C17(b) - Theoretical and Methodological Advancements in the Study of Violent Non-state Actors
Date: Jun 6 | Heure: 10:30am to 12:00pm | Location: SWING 406
Chair/Président/Présidente : Christian Picard (Université Laval)
Discussant/Commentateur/Commentatrice : Christian Picard (Université Laval)
International Relations Theory and Radicalization to Violence: How Theory Represents Reality?: Said Yaqub Ibrahimi (Carleton University)
Abstract: Since the September 11, 2001 terrorist attacks on the United States, many countries have been targeted by both domestic and international extremist Islamists. The domestic, or internal threat, became conceptualized as homegrown terrorism (HGT) and appeared in academic and policy-relevant publications. A sufficient understanding of HGT requires a deep investigation of its underlying causes, which leads to a general research question: What causes HGT? While there is substantial research addressing this question, there is no theory that integrates those causes in a framework that would provide a general image of the problem. Therefore, the main common gap in the literature, today, is not the lack of empirical research or data but the lack of a theory which would provide an integrative framework for the analysis of HGT. My paper fills this gap by examining causes of HGT within the ‘levels of analysis’ framework of International Relations (IR). The empirical basis of this paper includes a qualitative comparative study of four cases, including the London Bombings (July 7, 2005), Toronto 18 (2006), Boston Marathon Bombing (2013), and Paris Attacks (November 15, 2015). These cases represent HGT in four major North American and West European countries, and therefore, they are intended to provide a representative image of HGT in the ‘West.’
Why Do Labels Matter? Exemplifying the Analytical Utility of the “Essentially Contested Concept” Classification Through its Application to 'Terrorism': Eliana Glogauer (Royal Military College of Canada)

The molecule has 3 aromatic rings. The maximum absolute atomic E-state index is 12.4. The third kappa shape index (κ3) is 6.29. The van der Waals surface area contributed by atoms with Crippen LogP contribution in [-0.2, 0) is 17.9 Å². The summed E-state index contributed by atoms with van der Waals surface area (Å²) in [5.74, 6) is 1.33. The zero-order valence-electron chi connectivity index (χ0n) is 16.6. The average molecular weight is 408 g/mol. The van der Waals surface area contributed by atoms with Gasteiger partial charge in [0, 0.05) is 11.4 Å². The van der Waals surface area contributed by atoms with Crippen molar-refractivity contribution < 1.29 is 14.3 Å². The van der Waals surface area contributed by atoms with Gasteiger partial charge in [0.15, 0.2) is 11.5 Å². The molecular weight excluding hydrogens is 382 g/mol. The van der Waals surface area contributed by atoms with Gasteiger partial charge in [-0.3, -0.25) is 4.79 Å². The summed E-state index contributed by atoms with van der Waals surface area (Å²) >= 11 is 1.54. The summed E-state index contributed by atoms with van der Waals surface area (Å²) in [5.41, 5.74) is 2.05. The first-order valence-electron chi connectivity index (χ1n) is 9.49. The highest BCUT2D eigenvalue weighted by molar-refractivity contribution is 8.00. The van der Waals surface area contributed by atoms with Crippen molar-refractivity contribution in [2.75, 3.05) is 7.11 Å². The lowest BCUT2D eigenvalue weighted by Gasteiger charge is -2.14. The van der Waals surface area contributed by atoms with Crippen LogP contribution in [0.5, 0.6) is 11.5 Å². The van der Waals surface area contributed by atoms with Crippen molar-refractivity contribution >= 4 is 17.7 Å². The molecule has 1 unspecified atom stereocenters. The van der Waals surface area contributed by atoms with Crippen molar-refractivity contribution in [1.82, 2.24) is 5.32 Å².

Abstract: Research on ‘terrorism’ is limited by the scholarly literature's failure to establish a definition that commands full international approval. This state of affairs was affected by the diverging focal points around which definitions of 'terrorism' are constructed: the separation between the ‘ends’ and ‘means’ of ‘terrorist activity.’ As such, scholars argue that ‘terrorism’ fits W.B. Gallie’s notion of ‘essentially contested concepts:’ terms so normatively loaded that no amount of debate or evidence will lead to agreement on their “correct or standard use.” Scholars like J.A.S. Wild have argued as to the inadequacy of the ‘essentially contested’ classification as a “final explanatory framework,” based on the claim that operationalizing it further provides for the emergence of competing conceptions. Similarly, John N. Gray and Christine Swanton advocate for a “weaker variant of the essential contestedness hypothesis” to allow for differentiation between its “more and less problematic conceptualizations” because “stronger variants” of the position seemingly invalidate any in-depth conceptual analysis. This paper suggests that the ‘essentially contested’ thesis exists along a continuum, which it will construct by extending the scholarly advocacy for both of the variants of this thesis that were created through attempts to apply it to the concept of ‘security.’ This paper will then go on to situate the cases of the African National Congress, the Front de libération du Québec, and the Islamic State in Iraq and Syria along the continuum that it constructs, to illustrate the analytical utility of conceptualizing ‘terrorism’ as an ‘essentially contested concept.'
Hearts, Minds and Methodology: A Study of Statecraft as Counterinsurgency: Julian von Bargen (York University), Adam Kingsmith (York University)
Abstract: We live in strange times – as Gramsci put it, an old world is dying but the new cannot be born. Though the world is unstable, and hegemony rests on shaky foundations, there is little to be found in the way of organized social movements against global problems such as mass surveillance, economic inequality and environmental degradation. Why? Our paper argues one of the key reasons is the success of counterinsurgency campaigns waged by states against their own populations. To this end, we chart the history of counterinsurgency tactics inspired by the classic imperative to win “hearts and minds” in relation to behavioural modification strategies (i.e. “nudges”) first adapted by the RAND corporation to synchronize the values of the population with the interests of the state, (Abella 2008, Sunstein 2016, Harcourt 2018). Such tactics are part of a range of techniques deployed by state interests through its’ long history of operationalizing qualitative and quantitative social and behavioural science with the goal of undermining and pre-empting the rise of dissent and public insurgency. By investigating a wide variety of counterinsurgent tools for managing the psyches, beliefs, and rationalities of populations, we explore ways to reverse engineer these approaches across urban spaces and everyday life.